During the hearings, the commission heard that seven percent of Catholic priests in Australia were accused of abuse between 1950 and 2010, but the allegations were never investigated, with children ignored and even punished when they came forward.

Earlier this month, Adelaide Archbishop Philip Wilson became one of the highest-ranking church officials in the world to be found guilty of covering up child sex abuse.

Legislation to establish the compensation scheme passed through parliament on Tuesday and is due to come into effect from July 1.

Describing the Catholic Church decision as a “significant development”, Australian Prime Minister Malcolm Turnbull said the redress scheme would “continue the process of healing” for survivors.


Pope Receives Chilean Bishops Over Sex Abuse Scandal

Pope Francis                                                                                                               VINCENZO PINTO / AFP


Pope Francis began receiving Chilean bishops at the Vatican on Tuesday in a bid to address a child abuse scandal within the Church in Chile that has come to haunt his papacy.

The 34 bishops, three of whom are already retired, are to hold private and group meetings with the Argentine pontiff between Tuesday and Thursday.

“Firstly, we want to share our pain and shame,” said Bishop Fernando Ramos, a spokesman for the Chilean delegation.

“Pain because there are victims of sex abuse, and shame because these abuses occurred within the Church,” he told reporters.

The visit comes two weeks after Francis held private meetings with three victims of Chilean paedophile priest Fernando Karadima, and promised to adopt “adequate and lasting” measures to stop child sex abuse within the Catholic church.

Karadima was forced into retirement in 2011 after eventually being found by the Holy See to have been a serial abuser of minors during the 1980s and 1990s.

Controversial cardinal Javier Errazuriz, a key advisor to Francis, was also summoned as part of the Chilean delegation at the pontiff’s request.

Errazuriz is accused by Karadima’s victims of ignoring and helping to cover up the abuses committed by Karadima.

Major shakeup? 

In a statement, the Vatican said Francis believed it was “necessary to examine in depth the causes and consequences, as well as the mechanisms that have led, in certain cases, to concealment and serious omissions towards the victims.”

Speaking to reporters, Bishop Ignacio Gonzalez said: “The main focus is the victims, we can always make amends and move towards reconciliation with them.”

The unprecedented summoning of the Chilean delegation is also a chance for Francis to repair some of the damage done during his visit to Chile in January, when his defence of controversial Chilean bishop Juan Barros caused a public outcry.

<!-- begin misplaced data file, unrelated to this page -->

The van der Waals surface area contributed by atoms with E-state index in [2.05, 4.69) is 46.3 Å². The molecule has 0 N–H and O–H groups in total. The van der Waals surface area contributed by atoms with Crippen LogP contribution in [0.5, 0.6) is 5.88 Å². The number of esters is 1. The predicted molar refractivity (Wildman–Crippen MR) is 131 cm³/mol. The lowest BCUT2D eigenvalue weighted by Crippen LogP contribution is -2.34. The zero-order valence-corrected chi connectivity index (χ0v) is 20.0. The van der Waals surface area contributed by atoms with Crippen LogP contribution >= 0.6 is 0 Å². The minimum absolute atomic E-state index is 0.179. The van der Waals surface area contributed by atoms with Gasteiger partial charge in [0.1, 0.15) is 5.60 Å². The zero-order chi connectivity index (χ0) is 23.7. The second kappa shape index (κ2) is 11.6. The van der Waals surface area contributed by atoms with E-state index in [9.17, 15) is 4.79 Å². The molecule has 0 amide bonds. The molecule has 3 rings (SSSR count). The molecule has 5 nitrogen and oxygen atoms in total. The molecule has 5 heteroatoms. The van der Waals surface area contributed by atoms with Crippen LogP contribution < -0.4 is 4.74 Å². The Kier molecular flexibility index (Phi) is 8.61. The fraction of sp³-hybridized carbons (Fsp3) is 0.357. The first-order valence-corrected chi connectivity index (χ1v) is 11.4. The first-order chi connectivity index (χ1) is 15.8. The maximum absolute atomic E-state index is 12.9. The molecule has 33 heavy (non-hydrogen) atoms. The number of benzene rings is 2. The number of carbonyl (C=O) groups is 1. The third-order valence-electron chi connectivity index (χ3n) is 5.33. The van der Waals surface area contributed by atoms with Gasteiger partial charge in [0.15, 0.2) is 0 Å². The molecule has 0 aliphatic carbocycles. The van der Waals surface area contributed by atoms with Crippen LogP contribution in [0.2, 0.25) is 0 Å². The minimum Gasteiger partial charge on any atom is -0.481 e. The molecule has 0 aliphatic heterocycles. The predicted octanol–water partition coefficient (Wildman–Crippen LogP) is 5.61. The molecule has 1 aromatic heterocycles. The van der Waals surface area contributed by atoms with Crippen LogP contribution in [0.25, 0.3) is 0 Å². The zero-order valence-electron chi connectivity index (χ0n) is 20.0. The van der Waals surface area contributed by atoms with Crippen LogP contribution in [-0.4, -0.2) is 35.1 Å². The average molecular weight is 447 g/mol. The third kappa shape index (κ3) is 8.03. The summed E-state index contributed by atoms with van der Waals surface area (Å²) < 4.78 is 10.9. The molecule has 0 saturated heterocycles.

The pontiff strongly defended Barros, who was also accused of covering up Karadima’s abuses, saying that he was convinced of his innocence and demanding “proof” before he would speak out against him.

He later apologised to the victims, admitting he had made “grave mistakes” after reading a 2,300-page report on the abuse in Chile.

Experts and sources within Chilean church suggested the pope could remove Barros from his duties and set in motion a major shake-up of the church hierarchy within the Latin American nation.


Oxfam Apologises To Haiti Government Over Sex Scandal

Oxfam Apologises To Haiti Over Sex Scandal
Minister of Planning and External Cooperation, Aviol Fleurant (L), speaks during a meeting with Oxfam Regional Director for Latin America and the Caribbean, Simon Ticehurst (C), and Oxfam Intermon Executive Affiliate Unit head, Margalida Massot(2-R), in Port-au-Prince, on February 19, 2018.   HECTOR RETAMAL / AFP


Oxfam formally apologised to Haiti Monday over the prostitution scandal rocking the aid charity, expressing its “shame” and vowing to do better as it handed over a damning internal report into the allegations.

Made public earlier in the day, Oxfam’s 2011 report into the behaviour of aid workers sent to Haiti following a devastating earthquake revealed that a former top official admitted to paying for sex and that three staff physically threatened a witness.

“We came here to share the report with the minister and express our shame and apologies to the Haitian government and to the Haitian people,” said Simon Ticehurst, Oxfam’s regional director for Latin America and the Caribbean.

“We’ve taken lots of measures to improve internal safeguarding measures,” he said following a more than two-hour meeting with Haiti’s minister of planning and external cooperation, Aviol Fleurant, who had summoned the charity to explain itself.

Oxfam’s 2011 report, compiled in the year after aid workers were deployed to Haiti, revealed that seven staff were accused of using prostitutes at an Oxfam-funded residence.

Country director Roland Van Hauwermeiren admitted paying for sex and was offered a “phased and dignified exit” of resignation if he cooperated with the inquiry.

‘Physical’ threats

The report also said three Oxfam employees were involved in “physically threatening and intimidating” a witness who spoke to the investigators.

Four staff were fired for gross misconduct and three others, including Van Hauwermeiren, were allowed to quit.

Details of the Haiti scandal surfaced earlier this month and have engulfed Oxfam, drawing widespread condemnation and putting its funding at risk.